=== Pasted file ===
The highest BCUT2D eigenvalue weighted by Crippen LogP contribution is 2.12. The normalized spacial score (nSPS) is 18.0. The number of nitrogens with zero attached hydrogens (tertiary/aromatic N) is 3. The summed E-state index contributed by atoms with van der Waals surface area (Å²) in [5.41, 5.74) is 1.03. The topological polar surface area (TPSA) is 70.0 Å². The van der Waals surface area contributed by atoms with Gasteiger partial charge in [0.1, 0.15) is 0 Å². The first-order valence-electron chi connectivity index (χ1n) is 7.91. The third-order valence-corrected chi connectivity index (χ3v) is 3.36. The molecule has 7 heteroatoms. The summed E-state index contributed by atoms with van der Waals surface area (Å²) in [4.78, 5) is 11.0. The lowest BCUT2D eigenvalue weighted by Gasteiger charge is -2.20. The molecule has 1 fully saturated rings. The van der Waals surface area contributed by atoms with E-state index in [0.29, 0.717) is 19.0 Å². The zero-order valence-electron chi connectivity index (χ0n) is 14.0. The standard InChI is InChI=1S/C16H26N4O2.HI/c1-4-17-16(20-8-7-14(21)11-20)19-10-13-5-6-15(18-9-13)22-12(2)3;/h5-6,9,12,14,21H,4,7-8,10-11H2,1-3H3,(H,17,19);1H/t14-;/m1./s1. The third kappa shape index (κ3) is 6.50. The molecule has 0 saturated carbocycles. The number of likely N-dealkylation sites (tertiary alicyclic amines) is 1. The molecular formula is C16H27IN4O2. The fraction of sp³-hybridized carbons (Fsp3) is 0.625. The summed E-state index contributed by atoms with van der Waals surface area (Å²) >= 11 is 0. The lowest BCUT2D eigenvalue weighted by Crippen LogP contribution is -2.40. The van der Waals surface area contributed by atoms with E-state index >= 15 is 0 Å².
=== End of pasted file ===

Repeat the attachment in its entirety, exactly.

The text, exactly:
The highest BCUT2D eigenvalue weighted by Crippen LogP contribution is 2.12. The normalized spacial score (nSPS) is 18.0. The number of nitrogens with zero attached hydrogens (tertiary/aromatic N) is 3. The summed E-state index contributed by atoms with van der Waals surface area (Å²) in [5.41, 5.74) is 1.03. The topological polar surface area (TPSA) is 70.0 Å². The van der Waals surface area contributed by atoms with Gasteiger partial charge in [0.1, 0.15) is 0 Å². The first-order valence-electron chi connectivity index (χ1n) is 7.91. The third-order valence-corrected chi connectivity index (χ3v) is 3.36. The molecule has 7 heteroatoms. The summed E-state index contributed by atoms with van der Waals surface area (Å²) in [4.78, 5) is 11.0. The lowest BCUT2D eigenvalue weighted by Gasteiger charge is -2.20. The molecule has 1 fully saturated rings. The van der Waals surface area contributed by atoms with E-state index in [0.29, 0.717) is 19.0 Å². The zero-order valence-electron chi connectivity index (χ0n) is 14.0. The standard InChI is InChI=1S/C16H26N4O2.HI/c1-4-17-16(20-8-7-14(21)11-20)19-10-13-5-6-15(18-9-13)22-12(2)3;/h5-6,9,12,14,21H,4,7-8,10-11H2,1-3H3,(H,17,19);1H/t14-;/m1./s1. The third kappa shape index (κ3) is 6.50. The molecule has 0 saturated carbocycles. The number of likely N-dealkylation sites (tertiary alicyclic amines) is 1. The molecular formula is C16H27IN4O2. The fraction of sp³-hybridized carbons (Fsp3) is 0.625. The summed E-state index contributed by atoms with van der Waals surface area (Å²) >= 11 is 0. The lowest BCUT2D eigenvalue weighted by Crippen LogP contribution is -2.40. The van der Waals surface area contributed by atoms with E-state index >= 15 is 0 Å².